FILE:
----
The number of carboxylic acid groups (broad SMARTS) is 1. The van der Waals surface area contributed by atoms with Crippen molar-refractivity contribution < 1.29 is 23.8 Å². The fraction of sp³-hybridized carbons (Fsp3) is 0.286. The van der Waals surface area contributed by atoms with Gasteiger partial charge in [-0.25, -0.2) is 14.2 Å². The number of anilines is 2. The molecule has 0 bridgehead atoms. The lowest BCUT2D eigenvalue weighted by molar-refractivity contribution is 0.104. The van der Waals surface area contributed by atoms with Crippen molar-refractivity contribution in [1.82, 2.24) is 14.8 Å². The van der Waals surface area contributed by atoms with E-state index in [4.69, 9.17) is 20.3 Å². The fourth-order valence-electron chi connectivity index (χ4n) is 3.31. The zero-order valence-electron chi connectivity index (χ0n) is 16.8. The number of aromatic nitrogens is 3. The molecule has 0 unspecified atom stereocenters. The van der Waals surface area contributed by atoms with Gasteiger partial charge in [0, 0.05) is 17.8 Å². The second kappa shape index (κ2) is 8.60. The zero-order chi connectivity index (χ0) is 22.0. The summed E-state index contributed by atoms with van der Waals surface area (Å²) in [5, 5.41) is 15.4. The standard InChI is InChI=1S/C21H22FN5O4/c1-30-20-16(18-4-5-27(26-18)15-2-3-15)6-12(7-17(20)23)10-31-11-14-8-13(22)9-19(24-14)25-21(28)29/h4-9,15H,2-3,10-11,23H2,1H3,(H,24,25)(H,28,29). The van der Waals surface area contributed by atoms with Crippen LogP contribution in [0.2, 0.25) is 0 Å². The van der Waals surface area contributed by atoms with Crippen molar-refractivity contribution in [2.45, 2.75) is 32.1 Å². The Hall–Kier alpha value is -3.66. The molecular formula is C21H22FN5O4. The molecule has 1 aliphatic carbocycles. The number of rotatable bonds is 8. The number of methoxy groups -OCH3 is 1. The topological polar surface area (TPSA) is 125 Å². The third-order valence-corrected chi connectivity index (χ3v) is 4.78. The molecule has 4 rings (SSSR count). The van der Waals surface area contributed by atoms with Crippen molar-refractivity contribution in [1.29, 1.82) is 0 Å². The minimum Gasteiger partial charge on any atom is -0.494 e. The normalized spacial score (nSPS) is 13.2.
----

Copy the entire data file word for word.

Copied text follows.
The number of carboxylic acid groups (broad SMARTS) is 1. The van der Waals surface area contributed by atoms with Crippen molar-refractivity contribution < 1.29 is 23.8 Å². The fraction of sp³-hybridized carbons (Fsp3) is 0.286. The van der Waals surface area contributed by atoms with Gasteiger partial charge in [-0.25, -0.2) is 14.2 Å². The number of anilines is 2. The molecule has 0 bridgehead atoms. The lowest BCUT2D eigenvalue weighted by molar-refractivity contribution is 0.104. The van der Waals surface area contributed by atoms with Crippen molar-refractivity contribution in [1.82, 2.24) is 14.8 Å². The van der Waals surface area contributed by atoms with E-state index in [4.69, 9.17) is 20.3 Å². The fourth-order valence-electron chi connectivity index (χ4n) is 3.31. The zero-order valence-electron chi connectivity index (χ0n) is 16.8. The number of aromatic nitrogens is 3. The molecule has 0 unspecified atom stereocenters. The van der Waals surface area contributed by atoms with Gasteiger partial charge in [0, 0.05) is 17.8 Å². The second kappa shape index (κ2) is 8.60. The zero-order chi connectivity index (χ0) is 22.0. The summed E-state index contributed by atoms with van der Waals surface area (Å²) in [5, 5.41) is 15.4. The standard InChI is InChI=1S/C21H22FN5O4/c1-30-20-16(18-4-5-27(26-18)15-2-3-15)6-12(7-17(20)23)10-31-11-14-8-13(22)9-19(24-14)25-21(28)29/h4-9,15H,2-3,10-11,23H2,1H3,(H,24,25)(H,28,29). The van der Waals surface area contributed by atoms with Crippen LogP contribution in [0.2, 0.25) is 0 Å². The van der Waals surface area contributed by atoms with Crippen molar-refractivity contribution in [2.45, 2.75) is 32.1 Å². The Hall–Kier alpha value is -3.66. The molecular formula is C21H22FN5O4. The molecule has 1 aliphatic carbocycles. The number of rotatable bonds is 8. The number of methoxy groups -OCH3 is 1. The topological polar surface area (TPSA) is 125 Å². The third-order valence-corrected chi connectivity index (χ3v) is 4.78. The molecule has 4 rings (SSSR count). The van der Waals surface area contributed by atoms with Crippen molar-refractivity contribution in [1.29, 1.82) is 0 Å². The minimum Gasteiger partial charge on any atom is -0.494 e. The normalized spacial score (nSPS) is 13.2.